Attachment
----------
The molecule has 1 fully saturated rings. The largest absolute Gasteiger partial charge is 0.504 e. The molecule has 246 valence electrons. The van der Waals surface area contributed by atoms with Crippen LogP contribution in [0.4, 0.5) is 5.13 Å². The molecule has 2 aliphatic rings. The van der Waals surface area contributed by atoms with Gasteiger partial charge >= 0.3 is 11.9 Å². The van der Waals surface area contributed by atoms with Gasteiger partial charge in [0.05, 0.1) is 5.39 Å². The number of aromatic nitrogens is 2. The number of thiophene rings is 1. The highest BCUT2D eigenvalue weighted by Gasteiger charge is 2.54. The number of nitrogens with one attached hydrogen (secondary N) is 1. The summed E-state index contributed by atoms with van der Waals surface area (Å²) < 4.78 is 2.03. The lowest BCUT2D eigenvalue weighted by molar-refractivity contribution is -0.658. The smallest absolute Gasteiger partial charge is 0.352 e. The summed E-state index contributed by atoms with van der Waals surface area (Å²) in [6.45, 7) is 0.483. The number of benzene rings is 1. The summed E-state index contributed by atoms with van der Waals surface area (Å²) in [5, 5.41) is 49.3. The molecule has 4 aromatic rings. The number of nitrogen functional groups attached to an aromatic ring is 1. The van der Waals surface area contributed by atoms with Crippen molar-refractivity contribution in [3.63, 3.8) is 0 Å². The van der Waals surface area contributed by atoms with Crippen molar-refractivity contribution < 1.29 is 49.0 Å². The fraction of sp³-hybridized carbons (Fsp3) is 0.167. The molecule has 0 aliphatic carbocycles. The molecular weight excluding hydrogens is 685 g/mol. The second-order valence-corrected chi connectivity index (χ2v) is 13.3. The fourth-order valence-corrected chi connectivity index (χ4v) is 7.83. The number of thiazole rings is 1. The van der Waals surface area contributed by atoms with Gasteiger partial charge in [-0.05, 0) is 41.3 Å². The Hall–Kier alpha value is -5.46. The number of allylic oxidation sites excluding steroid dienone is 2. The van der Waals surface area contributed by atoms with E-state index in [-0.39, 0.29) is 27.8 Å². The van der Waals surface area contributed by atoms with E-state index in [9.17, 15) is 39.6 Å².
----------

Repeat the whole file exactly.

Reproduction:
The molecule has 1 fully saturated rings. The largest absolute Gasteiger partial charge is 0.504 e. The molecule has 246 valence electrons. The van der Waals surface area contributed by atoms with Crippen LogP contribution in [0.4, 0.5) is 5.13 Å². The molecule has 2 aliphatic rings. The van der Waals surface area contributed by atoms with Gasteiger partial charge >= 0.3 is 11.9 Å². The van der Waals surface area contributed by atoms with Gasteiger partial charge in [0.05, 0.1) is 5.39 Å². The number of aromatic nitrogens is 2. The number of thiophene rings is 1. The highest BCUT2D eigenvalue weighted by Gasteiger charge is 2.54. The number of nitrogens with one attached hydrogen (secondary N) is 1. The summed E-state index contributed by atoms with van der Waals surface area (Å²) < 4.78 is 2.03. The lowest BCUT2D eigenvalue weighted by molar-refractivity contribution is -0.658. The smallest absolute Gasteiger partial charge is 0.352 e. The summed E-state index contributed by atoms with van der Waals surface area (Å²) in [6.45, 7) is 0.483. The number of benzene rings is 1. The summed E-state index contributed by atoms with van der Waals surface area (Å²) in [5, 5.41) is 49.3. The molecule has 4 aromatic rings. The number of nitrogen functional groups attached to an aromatic ring is 1. The van der Waals surface area contributed by atoms with Crippen molar-refractivity contribution in [3.63, 3.8) is 0 Å². The van der Waals surface area contributed by atoms with Crippen molar-refractivity contribution < 1.29 is 49.0 Å². The fraction of sp³-hybridized carbons (Fsp3) is 0.167. The molecule has 0 aliphatic carbocycles. The molecular weight excluding hydrogens is 685 g/mol. The second-order valence-corrected chi connectivity index (χ2v) is 13.3. The fourth-order valence-corrected chi connectivity index (χ4v) is 7.83. The number of thiazole rings is 1. The van der Waals surface area contributed by atoms with Gasteiger partial charge in [-0.05, 0) is 41.3 Å². The Hall–Kier alpha value is -5.46. The number of allylic oxidation sites excluding steroid dienone is 2. The van der Waals surface area contributed by atoms with E-state index in [-0.39, 0.29) is 27.8 Å². The van der Waals surface area contributed by atoms with E-state index in [9.17, 15) is 39.6 Å².